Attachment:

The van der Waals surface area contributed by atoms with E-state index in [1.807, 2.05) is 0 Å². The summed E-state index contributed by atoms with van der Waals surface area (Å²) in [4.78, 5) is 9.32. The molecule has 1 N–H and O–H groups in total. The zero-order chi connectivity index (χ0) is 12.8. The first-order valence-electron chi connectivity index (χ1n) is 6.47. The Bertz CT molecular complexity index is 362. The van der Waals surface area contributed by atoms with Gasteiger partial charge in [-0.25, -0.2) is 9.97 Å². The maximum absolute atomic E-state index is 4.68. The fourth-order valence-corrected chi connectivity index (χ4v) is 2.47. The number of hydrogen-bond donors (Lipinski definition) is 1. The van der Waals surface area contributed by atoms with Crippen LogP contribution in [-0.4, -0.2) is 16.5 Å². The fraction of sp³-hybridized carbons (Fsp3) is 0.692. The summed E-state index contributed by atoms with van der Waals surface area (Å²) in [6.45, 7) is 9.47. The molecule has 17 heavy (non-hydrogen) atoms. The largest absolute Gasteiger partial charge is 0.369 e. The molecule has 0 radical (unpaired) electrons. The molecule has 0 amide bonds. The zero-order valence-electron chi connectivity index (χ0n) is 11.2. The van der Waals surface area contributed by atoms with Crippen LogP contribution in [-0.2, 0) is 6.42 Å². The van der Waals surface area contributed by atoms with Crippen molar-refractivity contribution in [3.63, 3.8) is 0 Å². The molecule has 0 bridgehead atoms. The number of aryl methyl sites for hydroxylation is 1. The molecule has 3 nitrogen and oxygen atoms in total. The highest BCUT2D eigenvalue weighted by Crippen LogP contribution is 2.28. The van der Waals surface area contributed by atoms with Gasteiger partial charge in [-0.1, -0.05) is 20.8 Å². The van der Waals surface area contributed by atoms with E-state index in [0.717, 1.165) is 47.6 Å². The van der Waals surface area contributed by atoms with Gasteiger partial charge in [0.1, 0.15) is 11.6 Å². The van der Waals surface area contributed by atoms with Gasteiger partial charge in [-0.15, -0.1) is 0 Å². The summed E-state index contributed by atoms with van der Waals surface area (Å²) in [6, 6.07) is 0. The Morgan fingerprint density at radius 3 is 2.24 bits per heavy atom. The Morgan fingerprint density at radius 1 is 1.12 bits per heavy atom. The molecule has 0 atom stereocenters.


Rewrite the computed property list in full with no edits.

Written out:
The van der Waals surface area contributed by atoms with E-state index in [1.807, 2.05) is 0 Å². The summed E-state index contributed by atoms with van der Waals surface area (Å²) in [4.78, 5) is 9.32. The molecule has 1 N–H and O–H groups in total. The zero-order chi connectivity index (χ0) is 12.8. The first-order valence-electron chi connectivity index (χ1n) is 6.47. The Bertz CT molecular complexity index is 362. The van der Waals surface area contributed by atoms with Gasteiger partial charge in [-0.25, -0.2) is 9.97 Å². The maximum absolute atomic E-state index is 4.68. The fourth-order valence-corrected chi connectivity index (χ4v) is 2.47. The number of hydrogen-bond donors (Lipinski definition) is 1. The van der Waals surface area contributed by atoms with Crippen LogP contribution in [-0.4, -0.2) is 16.5 Å². The fraction of sp³-hybridized carbons (Fsp3) is 0.692. The summed E-state index contributed by atoms with van der Waals surface area (Å²) in [6.45, 7) is 9.47. The molecule has 17 heavy (non-hydrogen) atoms. The largest absolute Gasteiger partial charge is 0.369 e. The molecule has 0 radical (unpaired) electrons. The molecule has 0 amide bonds. The zero-order valence-electron chi connectivity index (χ0n) is 11.2. The van der Waals surface area contributed by atoms with Crippen LogP contribution in [-0.2, 0) is 6.42 Å². The van der Waals surface area contributed by atoms with Crippen molar-refractivity contribution in [3.63, 3.8) is 0 Å². The molecule has 0 bridgehead atoms. The number of aryl methyl sites for hydroxylation is 1. The molecule has 3 nitrogen and oxygen atoms in total. The highest BCUT2D eigenvalue weighted by Crippen LogP contribution is 2.28. The van der Waals surface area contributed by atoms with Gasteiger partial charge in [-0.1, -0.05) is 20.8 Å². The van der Waals surface area contributed by atoms with E-state index in [0.717, 1.165) is 47.6 Å². The van der Waals surface area contributed by atoms with Gasteiger partial charge in [0.1, 0.15) is 11.6 Å². The van der Waals surface area contributed by atoms with Gasteiger partial charge in [-0.15, -0.1) is 0 Å². The summed E-state index contributed by atoms with van der Waals surface area (Å²) in [6, 6.07) is 0. The Morgan fingerprint density at radius 3 is 2.24 bits per heavy atom. The Morgan fingerprint density at radius 1 is 1.12 bits per heavy atom. The molecule has 0 atom stereocenters.